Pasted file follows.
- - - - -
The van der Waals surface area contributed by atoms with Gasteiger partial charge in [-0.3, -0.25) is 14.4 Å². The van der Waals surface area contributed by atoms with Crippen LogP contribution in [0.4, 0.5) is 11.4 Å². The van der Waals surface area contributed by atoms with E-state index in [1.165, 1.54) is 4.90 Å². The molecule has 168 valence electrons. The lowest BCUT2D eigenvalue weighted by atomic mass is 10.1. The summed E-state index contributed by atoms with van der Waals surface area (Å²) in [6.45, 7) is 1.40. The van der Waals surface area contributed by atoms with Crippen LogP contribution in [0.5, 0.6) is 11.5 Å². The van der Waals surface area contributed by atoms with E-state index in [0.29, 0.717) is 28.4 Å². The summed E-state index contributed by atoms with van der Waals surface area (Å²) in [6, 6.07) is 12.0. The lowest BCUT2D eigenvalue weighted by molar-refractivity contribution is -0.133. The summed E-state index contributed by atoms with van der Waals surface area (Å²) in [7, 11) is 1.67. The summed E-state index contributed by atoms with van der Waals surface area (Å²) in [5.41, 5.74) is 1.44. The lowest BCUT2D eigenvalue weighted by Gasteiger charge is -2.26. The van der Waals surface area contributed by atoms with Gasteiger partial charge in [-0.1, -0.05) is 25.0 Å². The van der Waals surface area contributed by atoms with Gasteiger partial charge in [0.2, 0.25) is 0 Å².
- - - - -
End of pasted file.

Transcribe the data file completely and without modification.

The van der Waals surface area contributed by atoms with Gasteiger partial charge in [-0.3, -0.25) is 14.4 Å². The van der Waals surface area contributed by atoms with Crippen LogP contribution in [0.4, 0.5) is 11.4 Å². The van der Waals surface area contributed by atoms with E-state index in [1.165, 1.54) is 4.90 Å². The molecule has 168 valence electrons. The lowest BCUT2D eigenvalue weighted by atomic mass is 10.1. The summed E-state index contributed by atoms with van der Waals surface area (Å²) in [6.45, 7) is 1.40. The van der Waals surface area contributed by atoms with Crippen LogP contribution in [0.5, 0.6) is 11.5 Å². The van der Waals surface area contributed by atoms with E-state index in [0.29, 0.717) is 28.4 Å². The summed E-state index contributed by atoms with van der Waals surface area (Å²) in [6, 6.07) is 12.0. The lowest BCUT2D eigenvalue weighted by molar-refractivity contribution is -0.133. The summed E-state index contributed by atoms with van der Waals surface area (Å²) in [7, 11) is 1.67. The summed E-state index contributed by atoms with van der Waals surface area (Å²) in [5.41, 5.74) is 1.44. The lowest BCUT2D eigenvalue weighted by Gasteiger charge is -2.26. The van der Waals surface area contributed by atoms with Gasteiger partial charge in [-0.1, -0.05) is 25.0 Å². The van der Waals surface area contributed by atoms with Gasteiger partial charge in [0.2, 0.25) is 0 Å².